POSTSCRIPT / April 12, 2012 / Thursday

By FEDERICO D. PASCUAL JR.

Philippine STAR Columnist

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After scaring populace, they talk of evacuation!

LOS ANGELES — Why is our friend Vice President Jojo Binay in such a hurry to become president — and crudely showing it this early?

Unless the poll-postponement proponents captured the government after I left the NAIA tarmac Monday night, the next presidential election is still set for 2016, or four long years hence.

So why is Binay rushing to become the Philippines’ first black president? He knows something PhilSTAR readers don’t know yet?

Like maybe President Noynoy Aquino may not be able to finish his six-year term, thereby accelerating the succession process?

Or that the pending protest of Mar Roxas against Binay’s proclamation as elected vice president in 2010 may suddenly take an untoward turn?

Or that the country’s official with the highest public approval rating is gravely ill and therefore must move a little faster?

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TEXT BRIGADE: The Vice President has stepped up his campaign. Not a day passes without his scattering the now familiar text messages starting off with a news peg and ending with a suggestion that he may be the god-sent solution to the nation’s problems.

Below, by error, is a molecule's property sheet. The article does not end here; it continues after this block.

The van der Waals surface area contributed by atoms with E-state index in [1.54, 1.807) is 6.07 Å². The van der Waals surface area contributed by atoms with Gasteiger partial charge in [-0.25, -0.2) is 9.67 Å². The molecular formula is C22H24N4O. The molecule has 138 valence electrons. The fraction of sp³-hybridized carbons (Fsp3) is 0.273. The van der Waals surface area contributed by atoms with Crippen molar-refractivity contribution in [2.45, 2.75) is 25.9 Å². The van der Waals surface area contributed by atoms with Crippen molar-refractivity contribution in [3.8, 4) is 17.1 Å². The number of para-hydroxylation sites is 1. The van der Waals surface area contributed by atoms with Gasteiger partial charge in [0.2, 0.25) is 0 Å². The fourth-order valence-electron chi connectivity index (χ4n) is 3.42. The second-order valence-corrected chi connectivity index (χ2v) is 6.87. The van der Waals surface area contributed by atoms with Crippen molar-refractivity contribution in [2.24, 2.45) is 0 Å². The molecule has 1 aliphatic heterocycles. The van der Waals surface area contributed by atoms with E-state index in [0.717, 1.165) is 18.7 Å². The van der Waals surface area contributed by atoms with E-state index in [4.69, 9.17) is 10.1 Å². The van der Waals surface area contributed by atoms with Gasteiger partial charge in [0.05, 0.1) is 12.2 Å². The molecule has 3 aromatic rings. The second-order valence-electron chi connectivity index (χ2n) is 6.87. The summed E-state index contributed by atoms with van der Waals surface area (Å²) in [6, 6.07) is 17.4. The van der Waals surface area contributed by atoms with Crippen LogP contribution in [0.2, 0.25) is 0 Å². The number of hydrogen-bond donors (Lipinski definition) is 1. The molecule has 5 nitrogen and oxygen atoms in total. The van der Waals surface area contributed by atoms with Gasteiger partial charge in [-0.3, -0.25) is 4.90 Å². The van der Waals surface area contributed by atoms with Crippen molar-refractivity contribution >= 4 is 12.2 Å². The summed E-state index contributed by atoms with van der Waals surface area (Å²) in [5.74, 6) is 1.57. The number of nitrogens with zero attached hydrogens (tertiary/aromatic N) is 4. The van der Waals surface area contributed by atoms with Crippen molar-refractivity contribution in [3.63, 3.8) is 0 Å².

Binay’s Black Boys have replaced the Yellow Army now resting after their over-exertion in the impeachment trial of Chief Justice Renato C. Corona in the Senate.

If my own survey among media friends is any better than that of False Asia, the merciless yellow text attack on Corona (mostly quotes from certified yellow columns) had started to draw negative reactions before the trial was recessed last month.

Binay is ahead of other presidential hopefuls (and potential vice presidential running mates) from the Senate stables such as Bongbong Marcos, Mar Roxas, Chiz Escudero and Jinggoy Estrada

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UNANG UNA: Former President Erap Estrada would have marked his 77th birthday today in Malacañang as returning president had not Executive Minister Eraño Manalo of the Iglesia ni Cristo died in 2009 just as the political pot started to boil.

It was bruited about that Manalo was committed to Estrada, a long-time friend and neighbor in San Juan. But his successor Eduardo went instead for the Liberal Party standard bearer, shifting at least a million winning votes from Estrada to Aquino.

Still a political force to reckon with, Estrada forged weeks ago a coalition with Binay, merging his Puersa ng Masang Pilipino (PMP) with the Vice President’s PDP-Laban to form what is now branded as the United Nationalist Alliance (UNA).

The UNA (literally means “first”) is shaping up as the bandwagon to hitch on in the 2016 elections despite the LP being the ruling party. President Aquino leads the LP, but he would be a lame duck president after the 2013 mid-term polls.

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BIG BOOST: The LP has no qualms declaring its willingness to put together with the UNA a common senatorial ticket for next year.